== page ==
The Ten Commandments help us turn away from sin and toward God. They were given to the Israelites in the midst of their desert journey, where God was doing everything possible to save them and convince them how much he loves them (Deuteronomy 5:22). The Ten Commandments provide some concrete direction in helping us enter into that love relationship. It is significant that some of the commandments refer to a right relationship with God, while others guide us in our relationships with neighbors. Clearly, God not only loves us but also wants us to share that love with each other.
Christian technology users
It may be helpful to revisit the Ten Commandments through the lens of new developments and technologies.
I offer the following to help you, and those you teach, reflect on ways that will characterize us as Christian technology users:
- You shall know that God is present everywhere, even online.
- You shall use technology to proclaim the Reign of God.
- You shall pray, “Oh My God” with love and sincerity whenever you see “OMG.”
- You shall bookmark a gospel and regularly read a passage slowly, deeply, and with reflection.
- You shall involve your parents in all online activities especially Facebook.
- You shall show respect in all online comments.
- You shall not make up online identities, for God loves YOU.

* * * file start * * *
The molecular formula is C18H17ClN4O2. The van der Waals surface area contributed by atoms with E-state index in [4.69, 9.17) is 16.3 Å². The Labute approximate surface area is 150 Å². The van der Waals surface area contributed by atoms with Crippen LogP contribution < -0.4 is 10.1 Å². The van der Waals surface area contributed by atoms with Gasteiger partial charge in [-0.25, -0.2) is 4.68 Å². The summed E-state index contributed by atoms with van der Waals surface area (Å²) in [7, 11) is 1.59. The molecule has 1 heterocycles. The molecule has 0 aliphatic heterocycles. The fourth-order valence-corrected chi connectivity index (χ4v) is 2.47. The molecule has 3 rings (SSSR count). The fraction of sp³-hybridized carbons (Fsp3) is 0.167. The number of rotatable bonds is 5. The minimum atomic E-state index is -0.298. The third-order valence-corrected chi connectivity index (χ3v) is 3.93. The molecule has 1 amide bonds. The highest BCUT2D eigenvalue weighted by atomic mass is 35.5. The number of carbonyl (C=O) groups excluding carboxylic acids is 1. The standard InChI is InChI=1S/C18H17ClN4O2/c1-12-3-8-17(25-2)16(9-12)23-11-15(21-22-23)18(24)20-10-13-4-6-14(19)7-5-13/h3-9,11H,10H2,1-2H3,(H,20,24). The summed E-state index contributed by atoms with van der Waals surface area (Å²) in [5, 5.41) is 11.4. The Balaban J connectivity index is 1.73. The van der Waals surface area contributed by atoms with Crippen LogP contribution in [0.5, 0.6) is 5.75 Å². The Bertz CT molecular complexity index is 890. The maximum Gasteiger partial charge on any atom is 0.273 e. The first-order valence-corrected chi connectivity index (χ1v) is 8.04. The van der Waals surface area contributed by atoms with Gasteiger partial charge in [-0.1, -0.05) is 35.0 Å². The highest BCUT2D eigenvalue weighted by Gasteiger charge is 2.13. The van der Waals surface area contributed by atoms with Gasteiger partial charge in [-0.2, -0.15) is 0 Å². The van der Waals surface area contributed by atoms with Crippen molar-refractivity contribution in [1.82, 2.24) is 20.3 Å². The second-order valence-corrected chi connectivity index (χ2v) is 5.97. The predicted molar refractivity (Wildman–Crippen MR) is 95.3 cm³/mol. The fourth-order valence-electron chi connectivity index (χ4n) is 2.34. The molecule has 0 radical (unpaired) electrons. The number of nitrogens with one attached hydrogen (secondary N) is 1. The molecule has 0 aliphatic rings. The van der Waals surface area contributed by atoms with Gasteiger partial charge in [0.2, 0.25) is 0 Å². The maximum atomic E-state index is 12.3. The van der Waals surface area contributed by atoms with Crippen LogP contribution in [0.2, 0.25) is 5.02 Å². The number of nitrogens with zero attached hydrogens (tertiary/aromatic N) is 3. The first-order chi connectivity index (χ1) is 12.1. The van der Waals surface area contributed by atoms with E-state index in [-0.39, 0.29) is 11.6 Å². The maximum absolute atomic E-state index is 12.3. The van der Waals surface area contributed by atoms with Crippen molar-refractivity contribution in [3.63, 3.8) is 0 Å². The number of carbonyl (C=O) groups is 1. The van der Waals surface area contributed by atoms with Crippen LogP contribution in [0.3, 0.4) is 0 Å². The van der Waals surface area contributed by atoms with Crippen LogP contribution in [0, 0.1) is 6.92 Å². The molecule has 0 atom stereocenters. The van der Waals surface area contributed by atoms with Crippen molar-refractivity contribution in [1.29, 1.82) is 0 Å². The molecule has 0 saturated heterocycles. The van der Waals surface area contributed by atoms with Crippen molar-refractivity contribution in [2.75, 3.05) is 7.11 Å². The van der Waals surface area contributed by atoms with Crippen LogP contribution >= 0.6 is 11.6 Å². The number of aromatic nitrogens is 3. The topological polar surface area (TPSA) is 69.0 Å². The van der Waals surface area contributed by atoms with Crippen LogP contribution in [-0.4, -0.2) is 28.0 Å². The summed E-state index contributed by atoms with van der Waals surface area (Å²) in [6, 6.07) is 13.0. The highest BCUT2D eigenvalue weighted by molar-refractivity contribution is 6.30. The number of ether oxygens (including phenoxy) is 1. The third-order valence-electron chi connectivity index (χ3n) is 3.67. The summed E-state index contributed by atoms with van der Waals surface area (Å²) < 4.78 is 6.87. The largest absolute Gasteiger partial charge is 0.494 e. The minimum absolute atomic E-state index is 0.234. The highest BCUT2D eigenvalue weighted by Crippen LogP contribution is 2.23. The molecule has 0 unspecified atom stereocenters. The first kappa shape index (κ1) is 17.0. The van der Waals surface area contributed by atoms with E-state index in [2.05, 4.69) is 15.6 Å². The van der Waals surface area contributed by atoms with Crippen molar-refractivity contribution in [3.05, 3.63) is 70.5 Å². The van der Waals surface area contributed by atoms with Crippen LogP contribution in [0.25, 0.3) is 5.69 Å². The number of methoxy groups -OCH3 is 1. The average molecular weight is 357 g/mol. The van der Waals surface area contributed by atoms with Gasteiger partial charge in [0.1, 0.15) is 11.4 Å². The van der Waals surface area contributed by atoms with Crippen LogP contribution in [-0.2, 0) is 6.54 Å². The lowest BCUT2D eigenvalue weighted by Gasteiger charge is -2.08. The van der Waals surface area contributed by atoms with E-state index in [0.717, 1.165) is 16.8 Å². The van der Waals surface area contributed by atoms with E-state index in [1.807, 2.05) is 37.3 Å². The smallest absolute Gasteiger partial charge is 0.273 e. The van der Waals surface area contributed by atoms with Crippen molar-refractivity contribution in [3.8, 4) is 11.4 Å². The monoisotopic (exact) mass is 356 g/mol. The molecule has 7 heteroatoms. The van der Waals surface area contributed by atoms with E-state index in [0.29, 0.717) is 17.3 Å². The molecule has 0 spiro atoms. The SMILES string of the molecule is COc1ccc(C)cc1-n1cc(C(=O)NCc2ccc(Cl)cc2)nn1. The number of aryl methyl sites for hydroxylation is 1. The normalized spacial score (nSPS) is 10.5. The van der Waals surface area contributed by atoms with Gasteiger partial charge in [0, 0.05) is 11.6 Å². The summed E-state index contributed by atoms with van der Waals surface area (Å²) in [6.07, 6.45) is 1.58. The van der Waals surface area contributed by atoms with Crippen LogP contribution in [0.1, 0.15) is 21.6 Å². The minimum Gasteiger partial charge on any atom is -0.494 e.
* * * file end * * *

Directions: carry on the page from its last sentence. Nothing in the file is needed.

- You shall not bully.
- You shall not look at inappropriate images, but shall ask your parents to set appropriate filters.
- You shall not hack or spam, nor enable others by responding to online messages from strangers.
As I formulated the “Tech Ten,” I thought, “If we really loved God and each other, these would naturally happen. As much as specifics help give some direction, I appreciate Jesus’ wisdom when he reminded us to simply but deeply, “…love the Lord your God, with all your heart, with all your soul, and with all your mind…” and “You shall love your neighbor as yourself” (Matthew 22: 37-39).
Since technology is such a large part of our students’ lives, it only makes sense that we reflect on ways to use technology in ways that keep us close to God, including the “Tech Ten Commandments.”
Tim Welch is the consultant for educational technology for the Diocese of Saint Cloud, Minnesota. You may follow him at twitter.com/timewelch or email him at firstname.lastname@example.org.
This article was originally published in RTJ’s creative catechist February/March 2013.
Photo: Kelly Sikkema on Unsplash